formation is used to extract important features from data. In

the next step, the data is forwarded to the output layer us-

ing a linear transformation. In this forecasting model, the

selection of an optimal number of neurons for each layer is

very important which are equal to the input variable and out-

put layer neurons are equal to the number of required out-

puts. Whereas, the optimal number of hidden layer neurons

are determined by minimizing the MAPE value. Moreover,

the connection weights of output layers also play a very im-

portant role in forecasting accuracy. Here, the gradient de-

scent method is used to train them. The most important task

Rabiya Khalid and Nadeem Javaid: Preprint submitted to Elsevier Page 18 of 35

of the RBFNN model is ﬁnding the accurate center points

of RBF which improve the forecasting accuracy. The tradi-

tional RBFNN uses the K-mean algorithm for this purpose,

whereas, the authors have proposed a new PCA-WFCM al-

gorithm. PCA is used for dimension reduction of data and

clustering is based on fuzzy logic, where each point has some

degree of membership with each cluster. To evaluate the

performance of the proposed system, MAPE and MSE are

used as performance metrics. Its performance is also com-

pared with RBF and RBF fuzzy C-Mean (RBF-FCM) fore-

casting models. The results demonstrate that the proposed

algorithm outperforms these two forecasting models and has

higher accuracy. The limitation identiﬁed in this network is

that the gradient descent algorithm is not suitable for big data

problems and the number of hidden layer neurons could be

trained using some optimization algorithm.

Meanwhile, in [58], the forecasting problem of solar power

generation is addressed by using the least absolute shrinkage

and selection operator (LASSO) based algorithm. The his-

torical data related to weather is used and the signiﬁcance of

each weather variable is also computed to acquire the knowl-

edge about their importance. To estimate the forecasting

model’s coeﬃcients, a Kendalls’ tau coeﬃcient based algo-

rithm is proposed which maximizes the values of Kendalls’s

coeﬃcients to ﬁnd the solution. LASSO reduces the weights

of irrelevant variables and reduces the dimensions of the

data. However, there is a trade-oﬀ between reducing the

number of variables and the accuracy of the model. The in-

creased number of variables results in better accuracy but

increased computational time is also there. The hyperpa-

rameter aﬀecting the forecasting accuracy of the proposed

algorithm is tuned by using gradient descent. The solution

path method is also integrated with this tuning method to

increase the eﬃciency of the model and reduce the compu-

tational eﬀorts, as using this new method the whole search

space is not explored for an optimal solution. The forecast-

ing performance of the proposed algorithm is compared with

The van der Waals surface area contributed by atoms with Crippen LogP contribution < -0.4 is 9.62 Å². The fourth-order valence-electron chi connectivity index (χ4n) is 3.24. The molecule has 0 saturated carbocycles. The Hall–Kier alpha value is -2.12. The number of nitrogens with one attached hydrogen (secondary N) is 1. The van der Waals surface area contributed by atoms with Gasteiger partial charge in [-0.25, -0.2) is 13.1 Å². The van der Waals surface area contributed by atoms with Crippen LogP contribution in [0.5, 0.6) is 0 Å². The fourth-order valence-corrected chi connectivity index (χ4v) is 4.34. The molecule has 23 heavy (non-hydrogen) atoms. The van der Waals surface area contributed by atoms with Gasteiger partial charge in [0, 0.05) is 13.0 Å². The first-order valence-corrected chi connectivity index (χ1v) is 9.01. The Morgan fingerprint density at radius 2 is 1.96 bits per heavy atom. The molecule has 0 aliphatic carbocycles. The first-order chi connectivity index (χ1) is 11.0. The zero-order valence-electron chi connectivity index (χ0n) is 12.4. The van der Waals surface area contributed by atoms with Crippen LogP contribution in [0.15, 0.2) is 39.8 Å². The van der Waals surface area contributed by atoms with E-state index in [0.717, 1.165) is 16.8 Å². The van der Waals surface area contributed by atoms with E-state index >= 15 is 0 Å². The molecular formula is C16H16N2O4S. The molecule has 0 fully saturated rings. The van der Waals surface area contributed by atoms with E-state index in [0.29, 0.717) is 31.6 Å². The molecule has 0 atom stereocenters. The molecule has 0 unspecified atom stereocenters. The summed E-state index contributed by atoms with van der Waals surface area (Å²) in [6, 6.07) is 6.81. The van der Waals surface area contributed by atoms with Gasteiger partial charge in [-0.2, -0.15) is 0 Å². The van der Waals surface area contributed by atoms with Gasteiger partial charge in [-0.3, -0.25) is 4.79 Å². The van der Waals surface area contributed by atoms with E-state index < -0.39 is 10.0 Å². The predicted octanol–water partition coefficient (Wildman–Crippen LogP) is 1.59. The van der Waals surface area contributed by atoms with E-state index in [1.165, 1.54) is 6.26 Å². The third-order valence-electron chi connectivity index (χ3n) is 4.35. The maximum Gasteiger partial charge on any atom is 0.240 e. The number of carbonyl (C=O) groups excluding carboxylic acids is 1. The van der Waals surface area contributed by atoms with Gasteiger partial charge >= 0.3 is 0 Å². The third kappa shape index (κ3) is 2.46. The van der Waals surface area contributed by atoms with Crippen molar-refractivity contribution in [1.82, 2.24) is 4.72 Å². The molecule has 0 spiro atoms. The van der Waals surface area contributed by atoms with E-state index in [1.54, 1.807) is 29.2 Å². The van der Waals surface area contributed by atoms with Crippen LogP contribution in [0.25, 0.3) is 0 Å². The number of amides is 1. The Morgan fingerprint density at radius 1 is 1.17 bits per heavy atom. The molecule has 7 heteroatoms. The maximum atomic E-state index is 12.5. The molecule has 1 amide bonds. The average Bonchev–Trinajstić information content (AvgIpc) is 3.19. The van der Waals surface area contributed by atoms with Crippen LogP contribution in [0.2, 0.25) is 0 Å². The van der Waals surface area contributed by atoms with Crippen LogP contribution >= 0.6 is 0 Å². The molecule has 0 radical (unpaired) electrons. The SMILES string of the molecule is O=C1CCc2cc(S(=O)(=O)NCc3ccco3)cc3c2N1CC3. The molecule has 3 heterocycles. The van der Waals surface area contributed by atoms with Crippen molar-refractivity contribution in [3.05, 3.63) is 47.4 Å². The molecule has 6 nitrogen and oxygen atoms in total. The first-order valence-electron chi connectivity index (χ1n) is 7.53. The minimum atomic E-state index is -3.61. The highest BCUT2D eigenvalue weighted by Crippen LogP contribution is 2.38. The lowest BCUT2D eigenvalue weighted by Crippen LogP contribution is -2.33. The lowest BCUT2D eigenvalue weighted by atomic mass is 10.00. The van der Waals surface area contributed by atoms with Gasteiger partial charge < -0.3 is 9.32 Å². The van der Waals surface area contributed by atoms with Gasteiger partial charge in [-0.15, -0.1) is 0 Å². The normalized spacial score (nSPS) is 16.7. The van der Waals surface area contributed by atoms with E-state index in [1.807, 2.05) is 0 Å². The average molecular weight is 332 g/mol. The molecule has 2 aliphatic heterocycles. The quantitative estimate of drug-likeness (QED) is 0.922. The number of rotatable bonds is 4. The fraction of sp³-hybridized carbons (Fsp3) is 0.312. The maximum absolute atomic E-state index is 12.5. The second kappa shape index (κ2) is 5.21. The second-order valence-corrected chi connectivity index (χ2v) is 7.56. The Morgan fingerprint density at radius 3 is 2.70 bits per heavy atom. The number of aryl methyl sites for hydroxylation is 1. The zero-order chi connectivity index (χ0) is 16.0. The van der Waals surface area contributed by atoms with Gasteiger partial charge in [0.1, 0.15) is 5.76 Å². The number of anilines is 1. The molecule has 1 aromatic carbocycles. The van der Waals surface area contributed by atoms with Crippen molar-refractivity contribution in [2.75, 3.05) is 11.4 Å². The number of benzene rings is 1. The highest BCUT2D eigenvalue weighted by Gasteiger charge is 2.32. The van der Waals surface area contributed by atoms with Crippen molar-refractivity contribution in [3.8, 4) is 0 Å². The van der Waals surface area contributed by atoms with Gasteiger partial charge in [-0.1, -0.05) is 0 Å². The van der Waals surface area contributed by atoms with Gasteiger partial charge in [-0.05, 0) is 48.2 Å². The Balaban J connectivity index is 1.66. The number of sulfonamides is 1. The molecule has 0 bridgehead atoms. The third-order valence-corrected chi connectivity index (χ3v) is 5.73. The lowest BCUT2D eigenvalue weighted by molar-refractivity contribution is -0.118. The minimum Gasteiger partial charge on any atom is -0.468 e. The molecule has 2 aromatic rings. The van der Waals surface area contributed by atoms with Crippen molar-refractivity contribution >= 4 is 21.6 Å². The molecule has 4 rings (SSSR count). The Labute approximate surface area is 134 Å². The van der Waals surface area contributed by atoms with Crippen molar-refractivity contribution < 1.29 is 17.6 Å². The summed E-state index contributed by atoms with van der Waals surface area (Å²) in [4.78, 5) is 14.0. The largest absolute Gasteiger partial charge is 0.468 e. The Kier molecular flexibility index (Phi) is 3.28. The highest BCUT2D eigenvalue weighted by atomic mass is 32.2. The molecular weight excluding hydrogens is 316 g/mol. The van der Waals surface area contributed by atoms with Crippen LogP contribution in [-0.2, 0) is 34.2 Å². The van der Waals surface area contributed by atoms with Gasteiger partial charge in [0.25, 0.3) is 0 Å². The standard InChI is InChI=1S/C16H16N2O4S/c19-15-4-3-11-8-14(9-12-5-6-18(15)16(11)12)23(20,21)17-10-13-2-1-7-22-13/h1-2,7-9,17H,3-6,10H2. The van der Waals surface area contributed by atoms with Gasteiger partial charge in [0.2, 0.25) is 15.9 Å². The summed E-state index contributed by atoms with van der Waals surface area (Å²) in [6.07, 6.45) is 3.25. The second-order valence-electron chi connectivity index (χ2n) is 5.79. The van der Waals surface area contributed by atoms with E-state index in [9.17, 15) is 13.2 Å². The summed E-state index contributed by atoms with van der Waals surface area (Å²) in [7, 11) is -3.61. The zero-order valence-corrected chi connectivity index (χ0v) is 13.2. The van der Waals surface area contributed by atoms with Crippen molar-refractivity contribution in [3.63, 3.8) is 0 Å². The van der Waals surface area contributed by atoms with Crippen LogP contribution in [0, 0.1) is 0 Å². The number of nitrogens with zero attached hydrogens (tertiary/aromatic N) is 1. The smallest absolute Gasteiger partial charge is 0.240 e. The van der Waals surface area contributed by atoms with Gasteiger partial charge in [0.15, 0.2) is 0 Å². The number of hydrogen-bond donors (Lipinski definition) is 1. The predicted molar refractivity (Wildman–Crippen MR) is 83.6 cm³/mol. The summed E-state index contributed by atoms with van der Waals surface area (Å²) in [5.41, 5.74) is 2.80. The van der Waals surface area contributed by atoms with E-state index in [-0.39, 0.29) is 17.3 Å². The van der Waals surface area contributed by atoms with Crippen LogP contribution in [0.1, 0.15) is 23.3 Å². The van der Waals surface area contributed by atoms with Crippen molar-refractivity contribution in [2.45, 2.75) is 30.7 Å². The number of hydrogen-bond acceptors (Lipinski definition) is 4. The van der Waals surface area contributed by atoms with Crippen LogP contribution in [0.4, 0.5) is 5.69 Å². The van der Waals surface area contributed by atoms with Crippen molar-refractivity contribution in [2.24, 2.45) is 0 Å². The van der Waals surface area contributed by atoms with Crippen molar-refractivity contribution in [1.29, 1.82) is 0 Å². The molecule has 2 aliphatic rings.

a well-known forecasting technique i.e. SVM [59]. Two

datasets are used for the performance evaluation, the ﬁrst

one is recorded from Feb 2006 to Jan 2013 and the second

dataset is April 2011 to Nov 2012. To compare the perfor-

mance of these three algorithms, RMSE and MAPE are used

as performance metrics. The simulation results depict the

outstanding performance of the proposed algorithm over two

benchmark algorithms. Hence LASSO based forecasting al-

gorithm proved to be a promising model for solar power fore-

casting problem.

Zheng et al. have proposed a short term load forecasting

model in the study [60]. This model integrates data prepro-

cessing, decomposition and forecasting methods for accurate

prediction and named as SD-EMD-LSTM. Where similar

days (SD) selection method is used for preprocessing, em-

pirical mode decomposition (EMD) is used for data decom-

position and LSTM is used for forecasting of load in the short

term. In this model, in addition to the humidity, day type and

temperature data, day-ahead peak load is also used as an in-

put feature as short term load forecasting is aﬀected by this

feature. LSTM is a recurrent NN (RNN) which is suitable

for the long-term data dependencies. The classic RNN is not

suitable for the long-term forecasting problem as it does not

store the previous data for a long time. Whereas, the LSTM

based RNN overcomes this problem by integrating mem-

ory cells which store the state information, thus making it

suitable for long-term prediction. Additionally, researchers

have introduced the sequence to sequence architecture in this

study, where the length of input and output is variable and

the time scale of the forecasting model can be changed ac-

cording to the requirements. The hyperparameters of the

forecasting model are tuned using stochastic gradient de-

scent. The forecasting error is mini minimized using MAPE

as an objective function. The forecasting performance of the

proposed model is compared with ARIMA, BPNN and SVR.

Additionally, it is also compared with LSTM, SD-LSTM and

EMD-LSTM. MAPE is used as a performance metric and

its results demonstrate that the proposed framework has the

highest forecasting accuracy.

4.3.3. Cross validation

In the study [61], a forecasting model of electricity con-

sumption is proposed for event venues. The green button

data is used for model training. Such forecasting models can

help the venue organizers to estimate the load consumption

in advance and add its cost to their fee. Moreover, in such

events, energy is consumed in a huge amount and this de-

mand can put a burden on grids. The energy consumption

pattern of such events has huge variations as compared to the

oﬃce buildings which have strict energy consumption pat-

terns. In this work, two forecasting models are implemented

for prediction: NN and SVR. For NN, the feed-forward NNs

are selected as they are the most commonly used NN. It has

three layers and information travels in one direction only.